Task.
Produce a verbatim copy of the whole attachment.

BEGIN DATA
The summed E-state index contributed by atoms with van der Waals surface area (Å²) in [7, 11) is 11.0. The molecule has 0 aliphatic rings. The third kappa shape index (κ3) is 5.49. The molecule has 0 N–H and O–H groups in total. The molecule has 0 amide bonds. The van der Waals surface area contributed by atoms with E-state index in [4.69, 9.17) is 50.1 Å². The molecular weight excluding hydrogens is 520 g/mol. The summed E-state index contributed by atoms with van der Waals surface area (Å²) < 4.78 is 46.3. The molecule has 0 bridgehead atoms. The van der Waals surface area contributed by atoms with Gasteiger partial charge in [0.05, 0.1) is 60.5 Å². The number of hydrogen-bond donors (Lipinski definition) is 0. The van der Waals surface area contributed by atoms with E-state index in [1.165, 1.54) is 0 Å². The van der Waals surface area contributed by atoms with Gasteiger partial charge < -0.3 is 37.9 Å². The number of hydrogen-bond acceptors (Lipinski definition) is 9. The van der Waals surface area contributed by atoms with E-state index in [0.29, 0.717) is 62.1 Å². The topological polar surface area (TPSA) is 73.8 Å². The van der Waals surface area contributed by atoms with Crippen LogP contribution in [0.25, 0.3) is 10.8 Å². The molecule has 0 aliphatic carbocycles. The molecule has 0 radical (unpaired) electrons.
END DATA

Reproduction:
The summed E-state index contributed by atoms with van der Waals surface area (Å²) in [7, 11) is 11.0. The molecule has 0 aliphatic rings. The third kappa shape index (κ3) is 5.49. The molecule has 0 N–H and O–H groups in total. The molecule has 0 amide bonds. The van der Waals surface area contributed by atoms with E-state index in [4.69, 9.17) is 50.1 Å². The molecular weight excluding hydrogens is 520 g/mol. The summed E-state index contributed by atoms with van der Waals surface area (Å²) < 4.78 is 46.3. The molecule has 0 bridgehead atoms. The van der Waals surface area contributed by atoms with Gasteiger partial charge in [0.05, 0.1) is 60.5 Å². The number of hydrogen-bond donors (Lipinski definition) is 0. The van der Waals surface area contributed by atoms with E-state index in [1.165, 1.54) is 0 Å². The van der Waals surface area contributed by atoms with Gasteiger partial charge < -0.3 is 37.9 Å². The number of hydrogen-bond acceptors (Lipinski definition) is 9. The van der Waals surface area contributed by atoms with E-state index in [0.29, 0.717) is 62.1 Å². The topological polar surface area (TPSA) is 73.8 Å². The van der Waals surface area contributed by atoms with Crippen LogP contribution in [0.25, 0.3) is 10.8 Å². The molecule has 0 aliphatic carbocycles. The molecule has 0 radical (unpaired) electrons.